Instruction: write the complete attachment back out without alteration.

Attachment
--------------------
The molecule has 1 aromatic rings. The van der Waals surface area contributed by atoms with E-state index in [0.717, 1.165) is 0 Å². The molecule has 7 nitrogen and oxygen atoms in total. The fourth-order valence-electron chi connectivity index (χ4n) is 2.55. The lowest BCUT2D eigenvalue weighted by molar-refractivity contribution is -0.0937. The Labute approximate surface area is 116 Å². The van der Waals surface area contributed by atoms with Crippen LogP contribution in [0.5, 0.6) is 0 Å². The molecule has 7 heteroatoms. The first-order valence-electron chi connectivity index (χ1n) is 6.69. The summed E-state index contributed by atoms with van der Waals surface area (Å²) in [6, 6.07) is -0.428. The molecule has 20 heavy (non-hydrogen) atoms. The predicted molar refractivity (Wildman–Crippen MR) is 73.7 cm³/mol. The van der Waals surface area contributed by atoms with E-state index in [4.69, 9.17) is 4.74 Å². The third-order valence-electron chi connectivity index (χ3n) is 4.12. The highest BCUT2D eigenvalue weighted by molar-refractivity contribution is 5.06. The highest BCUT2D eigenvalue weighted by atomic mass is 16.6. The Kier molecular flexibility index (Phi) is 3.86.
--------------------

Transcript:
The molecule has 1 aromatic rings. The van der Waals surface area contributed by atoms with E-state index in [0.717, 1.165) is 0 Å². The molecule has 7 nitrogen and oxygen atoms in total. The fourth-order valence-electron chi connectivity index (χ4n) is 2.55. The lowest BCUT2D eigenvalue weighted by molar-refractivity contribution is -0.0937. The Labute approximate surface area is 116 Å². The van der Waals surface area contributed by atoms with Crippen LogP contribution in [0.5, 0.6) is 0 Å². The molecule has 7 heteroatoms. The first-order valence-electron chi connectivity index (χ1n) is 6.69. The summed E-state index contributed by atoms with van der Waals surface area (Å²) in [6, 6.07) is -0.428. The molecule has 20 heavy (non-hydrogen) atoms. The predicted molar refractivity (Wildman–Crippen MR) is 73.7 cm³/mol. The van der Waals surface area contributed by atoms with E-state index in [4.69, 9.17) is 4.74 Å². The third-order valence-electron chi connectivity index (χ3n) is 4.12. The highest BCUT2D eigenvalue weighted by molar-refractivity contribution is 5.06. The highest BCUT2D eigenvalue weighted by atomic mass is 16.6. The Kier molecular flexibility index (Phi) is 3.86.